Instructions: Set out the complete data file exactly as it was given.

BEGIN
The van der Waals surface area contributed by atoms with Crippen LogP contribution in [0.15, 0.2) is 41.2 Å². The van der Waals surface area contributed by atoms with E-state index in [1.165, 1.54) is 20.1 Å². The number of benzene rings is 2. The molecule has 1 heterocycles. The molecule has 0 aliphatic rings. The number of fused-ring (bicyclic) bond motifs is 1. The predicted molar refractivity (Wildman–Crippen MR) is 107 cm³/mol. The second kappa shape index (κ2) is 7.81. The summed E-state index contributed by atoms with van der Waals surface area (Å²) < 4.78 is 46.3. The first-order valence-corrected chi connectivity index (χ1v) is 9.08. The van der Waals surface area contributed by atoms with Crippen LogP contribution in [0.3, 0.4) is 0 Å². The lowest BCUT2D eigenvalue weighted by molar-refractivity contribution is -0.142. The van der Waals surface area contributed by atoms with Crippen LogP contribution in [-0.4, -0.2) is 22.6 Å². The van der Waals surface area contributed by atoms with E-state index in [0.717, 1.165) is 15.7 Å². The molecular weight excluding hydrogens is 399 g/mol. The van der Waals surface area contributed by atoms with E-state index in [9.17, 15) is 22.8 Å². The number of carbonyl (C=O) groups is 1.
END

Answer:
The van der Waals surface area contributed by atoms with Crippen LogP contribution in [0.15, 0.2) is 41.2 Å². The van der Waals surface area contributed by atoms with E-state index in [1.165, 1.54) is 20.1 Å². The number of benzene rings is 2. The molecule has 1 heterocycles. The molecule has 0 aliphatic rings. The number of fused-ring (bicyclic) bond motifs is 1. The predicted molar refractivity (Wildman–Crippen MR) is 107 cm³/mol. The second kappa shape index (κ2) is 7.81. The summed E-state index contributed by atoms with van der Waals surface area (Å²) < 4.78 is 46.3. The first-order valence-corrected chi connectivity index (χ1v) is 9.08. The van der Waals surface area contributed by atoms with Crippen LogP contribution in [0.3, 0.4) is 0 Å². The lowest BCUT2D eigenvalue weighted by molar-refractivity contribution is -0.142. The van der Waals surface area contributed by atoms with Crippen LogP contribution in [-0.4, -0.2) is 22.6 Å². The van der Waals surface area contributed by atoms with E-state index in [0.717, 1.165) is 15.7 Å². The molecular weight excluding hydrogens is 399 g/mol. The van der Waals surface area contributed by atoms with E-state index in [9.17, 15) is 22.8 Å². The number of carbonyl (C=O) groups is 1.